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Solutions of the wave equation in one dimension have the form $$u(x,t) = F(x-ct)+G(x+ct)$$ if $F$ and $G$ are sufficiently well behaved. If $G=0$, this is just the $F$ traveling the real line, so to say, keeping its shape.

Lets define the diameter of the support set of $u$ as $$d_u(t) = \sup\{|x-y|\; \mid u(t, x)\neq0 \,\wedge\, u(t, y)\neq0\}$$ i.e. $d_u$ is the maximum (supremum) of the distance between any two points in the support set of $u$ at some fixed time $t$. In the one-dimensional case described above, this value does not actually change with time, since $F$ keeps it shape and therefore its support set just shifts along the real line.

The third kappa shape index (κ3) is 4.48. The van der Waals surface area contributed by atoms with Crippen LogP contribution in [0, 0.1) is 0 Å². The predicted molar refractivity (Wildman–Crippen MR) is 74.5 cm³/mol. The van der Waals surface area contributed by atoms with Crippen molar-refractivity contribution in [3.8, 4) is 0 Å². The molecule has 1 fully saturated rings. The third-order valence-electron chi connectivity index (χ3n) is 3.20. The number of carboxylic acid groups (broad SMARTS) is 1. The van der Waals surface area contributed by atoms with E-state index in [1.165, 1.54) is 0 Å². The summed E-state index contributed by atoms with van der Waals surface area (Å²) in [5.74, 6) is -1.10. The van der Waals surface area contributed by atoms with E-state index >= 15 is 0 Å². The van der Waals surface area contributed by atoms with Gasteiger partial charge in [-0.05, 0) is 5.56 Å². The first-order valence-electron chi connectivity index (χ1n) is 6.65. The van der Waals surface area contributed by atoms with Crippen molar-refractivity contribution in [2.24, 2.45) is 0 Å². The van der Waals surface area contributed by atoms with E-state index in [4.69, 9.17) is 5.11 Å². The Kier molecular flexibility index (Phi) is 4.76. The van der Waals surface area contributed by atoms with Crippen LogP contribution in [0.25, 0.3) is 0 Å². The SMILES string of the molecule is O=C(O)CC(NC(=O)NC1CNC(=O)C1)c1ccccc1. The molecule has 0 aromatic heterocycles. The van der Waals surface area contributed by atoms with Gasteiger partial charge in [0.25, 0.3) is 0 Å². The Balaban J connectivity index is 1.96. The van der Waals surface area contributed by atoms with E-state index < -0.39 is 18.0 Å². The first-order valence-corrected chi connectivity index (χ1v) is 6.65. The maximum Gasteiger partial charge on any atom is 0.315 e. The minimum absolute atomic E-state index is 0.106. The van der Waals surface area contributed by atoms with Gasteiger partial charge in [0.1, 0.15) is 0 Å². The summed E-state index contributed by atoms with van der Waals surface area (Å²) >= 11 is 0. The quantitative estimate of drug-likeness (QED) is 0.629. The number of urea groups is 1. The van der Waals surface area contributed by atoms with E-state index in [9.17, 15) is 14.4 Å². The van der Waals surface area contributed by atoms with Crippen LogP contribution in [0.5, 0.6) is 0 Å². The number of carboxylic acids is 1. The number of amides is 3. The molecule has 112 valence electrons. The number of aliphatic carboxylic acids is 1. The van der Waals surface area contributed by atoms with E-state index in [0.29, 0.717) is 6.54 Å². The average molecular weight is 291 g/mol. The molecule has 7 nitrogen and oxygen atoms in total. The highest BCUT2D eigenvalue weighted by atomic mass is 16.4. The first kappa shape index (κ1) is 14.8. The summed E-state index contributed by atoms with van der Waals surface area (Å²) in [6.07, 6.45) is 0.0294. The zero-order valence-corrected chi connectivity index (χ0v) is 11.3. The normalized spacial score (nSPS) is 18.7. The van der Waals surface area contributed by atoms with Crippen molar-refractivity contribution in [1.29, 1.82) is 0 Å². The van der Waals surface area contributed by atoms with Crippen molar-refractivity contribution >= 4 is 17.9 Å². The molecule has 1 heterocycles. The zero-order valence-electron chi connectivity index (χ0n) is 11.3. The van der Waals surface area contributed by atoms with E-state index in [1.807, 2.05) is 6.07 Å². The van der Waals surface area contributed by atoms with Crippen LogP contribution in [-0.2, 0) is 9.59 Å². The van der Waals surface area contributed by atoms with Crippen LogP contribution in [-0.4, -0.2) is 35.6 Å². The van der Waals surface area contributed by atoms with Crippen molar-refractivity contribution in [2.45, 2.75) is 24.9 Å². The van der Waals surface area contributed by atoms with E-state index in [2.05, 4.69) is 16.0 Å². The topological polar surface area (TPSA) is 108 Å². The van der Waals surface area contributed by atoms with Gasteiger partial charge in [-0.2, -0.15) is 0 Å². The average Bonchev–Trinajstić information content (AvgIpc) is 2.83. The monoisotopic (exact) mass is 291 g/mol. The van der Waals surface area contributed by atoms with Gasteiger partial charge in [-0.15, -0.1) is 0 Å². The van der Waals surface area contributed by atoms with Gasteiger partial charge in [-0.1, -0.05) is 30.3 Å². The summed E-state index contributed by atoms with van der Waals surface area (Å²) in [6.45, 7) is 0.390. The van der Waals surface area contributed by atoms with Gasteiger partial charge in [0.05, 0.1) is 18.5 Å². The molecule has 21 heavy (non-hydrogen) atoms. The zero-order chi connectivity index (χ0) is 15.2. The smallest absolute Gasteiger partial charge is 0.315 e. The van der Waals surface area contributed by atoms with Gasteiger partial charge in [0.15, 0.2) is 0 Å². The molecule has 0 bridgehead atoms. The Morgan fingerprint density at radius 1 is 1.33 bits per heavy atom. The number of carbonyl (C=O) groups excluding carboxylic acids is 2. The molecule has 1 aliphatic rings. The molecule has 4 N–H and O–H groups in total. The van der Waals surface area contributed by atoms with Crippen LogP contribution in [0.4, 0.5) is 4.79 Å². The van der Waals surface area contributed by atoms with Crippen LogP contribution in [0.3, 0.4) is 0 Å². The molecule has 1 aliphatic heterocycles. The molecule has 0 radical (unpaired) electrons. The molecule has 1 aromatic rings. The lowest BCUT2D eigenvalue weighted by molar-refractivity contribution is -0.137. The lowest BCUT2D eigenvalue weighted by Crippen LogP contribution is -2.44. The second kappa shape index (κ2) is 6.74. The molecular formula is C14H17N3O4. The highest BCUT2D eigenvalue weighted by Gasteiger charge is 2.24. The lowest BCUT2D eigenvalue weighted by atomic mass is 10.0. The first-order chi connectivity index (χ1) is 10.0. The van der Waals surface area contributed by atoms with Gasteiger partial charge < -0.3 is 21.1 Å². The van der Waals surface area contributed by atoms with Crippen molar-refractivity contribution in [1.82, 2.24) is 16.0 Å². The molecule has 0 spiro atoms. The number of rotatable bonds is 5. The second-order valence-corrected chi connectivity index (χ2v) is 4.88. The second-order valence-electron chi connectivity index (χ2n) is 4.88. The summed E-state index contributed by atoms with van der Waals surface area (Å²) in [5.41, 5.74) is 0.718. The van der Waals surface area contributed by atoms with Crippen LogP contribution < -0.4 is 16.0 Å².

In particular there exists a $D\lt\infty$ such that $$d_u(t)\lt D\;\;\forall t.$$

Question: Can we have solutions $u(t, x, y, z)$ in three dimensions which fulfill such a time-independent bound on the diameter of the support set?

Neither spherical nor plane waves fit the bill, but maybe some clever combination is possible? Or is it easy to prove that this is not possible? (OK, $u=0$ is a solution, but as you guessed, I am interested in non-trivial solutions).

EDIT: would it help if the wave moves on a (curved) (smooth) manifold?

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